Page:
Yarn materials are important to fit to your project. For example, you don’t want to make a knit bralette out if dish scrubby yarn (ouch). You have tons of options, but I’ll stick to the kinds you’re most likely to run into cheap-ish. My standing recommendation for all of these is if there is any way at all you can see and feel yarn in person before buying it, do so. I don’t recommend buying in bulk of you haven’t dealt with a brand or line of yarn before.
Acrylic- acrylic yarn is usually extremely cheap and comes in tons of colors and textures, some are shiny, others are really fuzzy, there’s all kinds for all purposes. It’s really great if you have allergies because it’s synthetic fiber.
Wool/superwash wool: usually somewhat coarse, wool is a natural fiber that comes from shearing specific breeds of wool-producing sheep. Some brands will even say specifically what breed(s) or country their wool comes from. In my experience, wool is much easier to work magic with than acrylic, however it will usually also be more expensive, and there are fewer textures and appearances available.
Cotton: cotton is a nice in-between of acrylic and wool. It’s a natural fiber, but I don’t know of anybody being allergic to it. It can come in many different colors, but not really any texture variety, they all just feel like cotton. If you’re not morally opposed for any of various reasons, Hobby Lobby’s I Love This Cotton yarn is by far the best cotton yarn I’ve found, in terms of softness. If you ARE morally opposed however, Sugar n Cream makes cotton yarn on huge spools very cheap.
Bamboo: it’s considered eco-friendly yarn. I don’t know how true that is, as I don’t use it enough to actually look into the carbon footprint of bamboo yarn. That said it feels like actual clouds and looks like them too.
Silk: we all know what silk is. Silk yarn exists. It’s on the expensive end of cheap stuff, usually only comes in small amounts.
Merino: wool that comes from the merino sheep breed specifically. This wool is really soft, I don’t work with it much because it’s usually really expensive compared to every other kind.
Novelty yarns: I love incorportating these. Some are great for practical reasons (dish scrubby yarn) and others are great for using some of their elements as part of a spell (like feathery yarns or beady yarns etc.)
I don’t think there’s a widely agreed upon set of associations for stitch type/pattern, these are just some common ones I’ve come to associate.
YO/lace- these large, open patterns I associate with “bigger” or more wide effects. Alternately, because they’re basically big holes in the object, allowing your intents to come out into the environment.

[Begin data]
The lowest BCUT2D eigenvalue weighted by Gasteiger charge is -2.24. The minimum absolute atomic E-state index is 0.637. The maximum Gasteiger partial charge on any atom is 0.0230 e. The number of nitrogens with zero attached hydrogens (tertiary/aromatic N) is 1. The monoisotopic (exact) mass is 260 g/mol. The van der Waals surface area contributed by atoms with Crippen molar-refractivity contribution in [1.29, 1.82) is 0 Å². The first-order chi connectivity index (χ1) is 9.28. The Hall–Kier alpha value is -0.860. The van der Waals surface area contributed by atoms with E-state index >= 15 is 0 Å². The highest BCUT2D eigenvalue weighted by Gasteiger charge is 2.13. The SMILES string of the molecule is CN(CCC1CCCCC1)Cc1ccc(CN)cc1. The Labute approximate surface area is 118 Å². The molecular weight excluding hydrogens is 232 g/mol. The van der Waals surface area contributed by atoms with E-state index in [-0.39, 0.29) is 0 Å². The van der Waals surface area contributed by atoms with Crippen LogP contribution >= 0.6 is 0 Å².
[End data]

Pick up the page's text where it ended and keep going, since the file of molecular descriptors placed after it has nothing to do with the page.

seed- just like its name, I associate seed stitch with potential and growth.
Garter- I tend to associate garter stitch with mundane life, alternately with its common use as a border stitch I associate it as a holding stitch, keeping things in (like secrets) or protected.
Stockinette- a super common stitch pattern for fronts of things, especially socks (as per the name). I tend to associate it with appearances, and spells like glamour aids.
When/if you block, visualize the water charging your finished object. You can use scented wool wash in scents that are associated with the spell you’re doing, you have tons of options.
You can get all kinds of things at craft stores! I found crystal charms last time I went that would look great on a heavier-weight shawl, there’s beads of various different materials and colors, if I went over all of these things it’d take a whole extra post. Play around and see what you like.
Clothing- either for yourself or for others. Make ritual clothing or just a warmth-intent hat. Possibilities are totally endless.
Poppet- maybe make a poppet out of yarn? Stuff it with things you want the poppet associated with? Disclaimer: don’t burn knit poppets unless you are 100% certain ALL ingredients are safe to burn wherever you’re burning them. I prefer to “destroy” my knit poppets by stabbing them with knitting needles, so that I can reuse them, even better, make the end drawstring-style, so you can reuse it with different ingredients. Eco friendly witchcraft!
Spell swatch- I call it a spell swatch but it may have another name by now. It works pretty much exactly how it sounds, knit a swatch of fabric in varying colors, stitches, etc., based on what the spell is. Knit in beads or feathers or hair or whatever you feel like you should. Then pin it on your wall or carry it with you. It doesn’t have to (and probably won’t) look nice, it’s just a little spell to carry with you, like a very personalized sigil.
Other uses: knitting is great for meditation! Finding a simple pattern to knit for a while can leave your mind free to relax and do its own thing, I love leaving guided meditations, binaural tones, etc. on while I’m knitting things like socks or blankets.